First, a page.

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Anna Howard Shaw

14 February 1847–2 July 1919

Born 14 Feb. 1847 at Newcastle upon Tyne, Northumberland, England.[1] Daughter of Thomas Shaw and Nicolas Stott.[2] Immigrated to the United States aboard the John Jacob Westervelt, spring 1851.[3] Family moved to Lawrence, Essex Co., Massachusetts, and then settled in northern Michigan, 1859.[4] Preached her first sermon at age twenty-three at Ashton, Osceola Co., Michigan, 1870.[5] Attended Albion College in Albion, Calhoun Co., Michigan, 1873–1876.[6] Admitted to the Boston University theological school, Feb. 1876.[7] Both Albion College and Boston University have centers named in her honor.[8] Ordained in the Methodist Protestant Church, Oct. 1880, becoming the denomination’s first female minister.[9] Resigned her pastorate, 1885, to devote her life to fighting for temperance, suffrage, and social purity; lectured for the Massachusetts Woman’s Suffrage Association, 1886–1892.[10] Earned a medical degree from Boston University, 1886, but never practiced medicine.[11] Visited Utah Territory with Susan B. Anthony, arriving 12 May 1895; attended a celebration in her honor planned and hosted by EBW.[12] President of the National American Suffrage Association, 1904–1915.[13] Appointed chair of the woman’s committee for the Council of National Defense, Apr. 1917; awarded the Distinguished Service Medal, 1919.[14] Toured with former president William Howard Taft and others, seeking support for President Woodrow Wilson’s League of Nations.[15] Died 2 July 1919 in Upper Providence, Delaware Co., Pennsylvania.[16]

 

[1] Anna Howard Shaw, The Story of a Pioneer (New York: Harper and Brothers, 1915), 7. “Family Tree,” database, FamilySearch (https://familysearch.org, accessed 20 Mar. 2018), Anna Howard Shaw (K4VT-JMR).

[2] Edward T. James, ed., Notable American Women 1607–1950: A Biographical Dictionary (Cambridge, MA: Harvard University Press, 1971), 3:274. Anna Howard Shaw, The Story of a Pioneer (New York: Harper and Brothers, 1915), 7–8.

[3] Anna Howard Shaw, The Story of a Pioneer (New York: Harper and Brothers, 1915), 7–8.

[4] Anna Howard Shaw, The Story of a Pioneer (New York: Harper and Brothers, 1915), 12, 20.

[5] Anna Howard Shaw, The Story of a Pioneer (New York: Harper and Brothers, 1915), 62. Edward T. James, ed., Notable American Women 1607–1950: A Biographical Dictionary (Cambridge, MA: Harvard University Press, 1971), 3:275.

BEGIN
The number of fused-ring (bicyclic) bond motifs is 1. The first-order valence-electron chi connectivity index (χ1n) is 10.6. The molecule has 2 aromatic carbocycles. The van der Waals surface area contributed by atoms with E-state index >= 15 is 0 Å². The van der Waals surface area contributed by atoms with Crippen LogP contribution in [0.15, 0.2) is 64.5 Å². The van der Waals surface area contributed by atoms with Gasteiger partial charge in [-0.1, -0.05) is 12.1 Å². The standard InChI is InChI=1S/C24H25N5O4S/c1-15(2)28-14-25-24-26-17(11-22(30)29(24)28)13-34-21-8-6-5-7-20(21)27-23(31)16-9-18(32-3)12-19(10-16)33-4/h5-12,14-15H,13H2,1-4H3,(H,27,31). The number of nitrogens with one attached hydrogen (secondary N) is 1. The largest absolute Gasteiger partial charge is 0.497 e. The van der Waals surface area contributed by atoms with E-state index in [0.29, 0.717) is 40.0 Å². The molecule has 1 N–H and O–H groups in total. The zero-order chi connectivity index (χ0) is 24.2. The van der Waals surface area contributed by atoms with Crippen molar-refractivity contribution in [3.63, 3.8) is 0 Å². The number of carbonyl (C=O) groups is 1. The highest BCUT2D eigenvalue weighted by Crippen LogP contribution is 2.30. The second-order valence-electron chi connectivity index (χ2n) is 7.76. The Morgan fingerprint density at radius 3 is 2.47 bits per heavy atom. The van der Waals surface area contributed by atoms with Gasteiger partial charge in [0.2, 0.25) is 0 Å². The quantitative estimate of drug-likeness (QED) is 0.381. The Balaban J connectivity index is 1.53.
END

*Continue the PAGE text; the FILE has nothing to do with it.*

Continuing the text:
[6] Albion College History Timeline, Albion College Library, http://campus.albion.edu/library/archives-and-special-collections/histories-and-timelines/albion-college-history-timeline/. Anna Howard Shaw, The Story of a Pioneer (New York: Harper and Brothers, 1915), 66, 82.

[7] Albion College History Timeline, Albion College Library, http://campus.albion.edu/library/archives-and-special-collections/histories-and-timelines/albion-college-history-timeline/. Anna Howard Shaw, The Story of a Pioneer (New York: Harper and Brothers, 1915), 82.

[8] “About Anna Howard Shaw,” Boston University School of Theology, Anna Howard Shaw Center, https://www.bu.edu/shaw/anna-howard-shaw/. “Welcome to the Anna Howard Shaw Women’s Center,” Albion College, https://www.albion.edu/student-life/student-affairs/offices-and-programs/anna-howard-shaw-womens-center.

[9] “Anna Howard Shaw,” Britannica Online Encyclopedia, https://www.britannica.com/print/article/539038. Anna Howard Shaw, The Story of a Pioneer (New York: Harper and Brothers, 1915), 122–129.

[10] “Anna Howard Shaw,” National Women’s Hall of Fame, https://www.womenofthehall.org/inductee/anna-howard-shaw/. Edward T. James, ed., Notable American Women 1607–1950: A Biographical Dictionary (Cambridge, MA: Harvard University Press, 1971), 3:275.

[11] “Anna Howard Shaw,” National Women’s Hall of Fame, https://www.womenofthehall.org/inductee/anna-howard-shaw/. Edward T. James, ed., Notable American Women 1607–1950: A Biographical Dictionary (Cambridge, MA: Harvard University Press, 1971), 3:275.

[12] Carol Cornwall Madsen, An Advocate for Women: The Public Life of Emmeline B. Wells, 1870–1920 (Provo, UT: Brigham Young University Press; Salt Lake City: Deseret Book, 2006), 293–294. EBW, Diary, 13 May 1895. “Local News,” Salt Lake Herald-Republican, 11 May 1895, 4. “Miss Anthony and Party,” Woman’s Exponent, 1 Apr. 1895, 4.

[13] Edward T. James, ed., Notable American Women 1607–1950: A Biographical Dictionary (Cambridge, MA: Harvard University Press, 1971), 3:276.

[14] Edward T. James, ed., Notable American Women 1607–1950: A Biographical Dictionary (Cambridge, MA: Harvard University Press, 1971), 3:276–277. Wil A. Linkugel and Kim Giffin, “The Distinguished Was Service of Dr. Anna Howard Shaw,” Pennsylvania History: A Journal of Mid-Atlantic Studies 28, no. 4 (Oct. 1961): 372–384.

[15] Edward T. James, ed., Notable American Women 1607–1950: A Biographical Dictionary (Cambridge, MA: Harvard University Press, 1971), 3:277.

[16] Certificate of Death, Commonwealth of Pennsylvania, Department of Health, Bureau of Vital Statistics, file no. 76384/125, Anna H. Shaw, 2 July 1919. “Death Claims Dr. Anna Shaw,” Salt Lake Herald, 3 July 1919, 1.